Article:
This past week, Facebook, owners of Instagram, announced new penalties for users who break the rules. Questions are already being asked whether those measures go far enough, though. The call is growing louder for those at the top of social media companies to take personal responsibility.
As it is, Instagram says users who send abusive messages now face a permanent suspension. Facebook, Instagram’s owner, was less specific, saying only that the social-media giant is committed to helping law enforcement enforce existing laws on hate speech. Anti-racism campaigners argue the need for more specifics: that when when a potentially serious situation comes up, social media companies should be required by law to share verification information on problem accounts and users. Trust but verify. The social media companies, for their part, have been reluctant to reveal personal information, citing privacy concerns.
Words don’t necessarily translate into action, of course. When a prominent politician says, as UK culture secretary Oliver Dowden did this past week, that Facebook, Twitter, Instagram and others have to shoulder some of the responsibility for a persistent and growing problem, the day may be coming closer when soccer’s “Kick It Out” anti-racism campaign won’t seem like so many empty words.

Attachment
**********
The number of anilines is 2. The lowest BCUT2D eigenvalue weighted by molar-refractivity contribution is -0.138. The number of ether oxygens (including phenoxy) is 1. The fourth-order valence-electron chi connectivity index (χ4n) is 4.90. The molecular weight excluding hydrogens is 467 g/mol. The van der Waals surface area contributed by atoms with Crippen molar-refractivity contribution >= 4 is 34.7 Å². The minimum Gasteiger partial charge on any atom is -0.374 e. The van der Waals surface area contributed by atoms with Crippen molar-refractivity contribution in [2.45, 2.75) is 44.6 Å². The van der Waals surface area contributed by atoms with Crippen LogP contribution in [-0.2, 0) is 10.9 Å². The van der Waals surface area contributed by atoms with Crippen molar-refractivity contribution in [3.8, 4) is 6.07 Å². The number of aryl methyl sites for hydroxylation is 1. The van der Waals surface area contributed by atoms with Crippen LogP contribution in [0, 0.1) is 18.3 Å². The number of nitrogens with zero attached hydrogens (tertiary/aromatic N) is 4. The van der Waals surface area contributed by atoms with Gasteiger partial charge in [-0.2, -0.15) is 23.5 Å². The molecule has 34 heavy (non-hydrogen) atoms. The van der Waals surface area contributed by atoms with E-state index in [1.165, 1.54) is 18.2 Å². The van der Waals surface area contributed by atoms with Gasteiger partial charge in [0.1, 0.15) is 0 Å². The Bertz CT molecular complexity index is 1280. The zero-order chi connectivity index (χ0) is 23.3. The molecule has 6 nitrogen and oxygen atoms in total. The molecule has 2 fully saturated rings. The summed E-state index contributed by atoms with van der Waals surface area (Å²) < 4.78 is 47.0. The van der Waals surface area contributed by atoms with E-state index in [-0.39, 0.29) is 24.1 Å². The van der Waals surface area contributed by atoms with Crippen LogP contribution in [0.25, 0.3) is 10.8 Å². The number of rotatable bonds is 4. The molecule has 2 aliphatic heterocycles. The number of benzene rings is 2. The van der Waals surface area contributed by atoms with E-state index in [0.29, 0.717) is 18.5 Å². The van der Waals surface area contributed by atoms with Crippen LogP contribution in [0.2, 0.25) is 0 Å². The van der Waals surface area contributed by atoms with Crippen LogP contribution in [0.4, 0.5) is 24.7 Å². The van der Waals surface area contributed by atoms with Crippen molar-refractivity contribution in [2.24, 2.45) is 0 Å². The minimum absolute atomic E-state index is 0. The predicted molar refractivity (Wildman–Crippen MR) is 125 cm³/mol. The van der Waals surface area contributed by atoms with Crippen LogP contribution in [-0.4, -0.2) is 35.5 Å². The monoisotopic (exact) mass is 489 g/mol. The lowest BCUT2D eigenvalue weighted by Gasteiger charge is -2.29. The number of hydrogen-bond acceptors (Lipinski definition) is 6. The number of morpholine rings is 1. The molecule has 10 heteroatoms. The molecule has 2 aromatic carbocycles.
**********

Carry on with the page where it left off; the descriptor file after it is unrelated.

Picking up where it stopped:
“I welcome Instagram’s improved policies,” Dowden said in a statement, “but racist abuse is still a fact of life for too many people and more has to be done across the board to stamp it out.”
Just words for now, yes.
It’ll take more than words to break the cycle, though. We know this. The pattern repeats: There’s a racist incident; public figures climb over each other in a scramble to see who can shout the loudest condemnation; public anger subsides; the media lose interest; and then it happens again.
Social media abuse might seem harmless enough in real terms — idiots are often long on talk and short on action, thankfully — but that abuse can leave deep emotional scars.
It isn’t just soccer. Pro sports reflect wider society. Pro sports, and what happens in pro sports, are a microcosm of societal attitudes. And attitudes have hardened, in all walks of life, whether it’s politics or whether the climate crisis is a genuine climate crisis (hint: it is).
A lot of that is down to social media, and the companies that run social media. Online racist abusers are a tiny minority — of course they are — but they’re still a part of the larger society. If Facebook, Instagram, Twitter and the others won’t act on their own, it may be time for regulatory agencies to flip the kill switch for them.
It shouldn’t have to come to that. Let’s hope it doesn’t.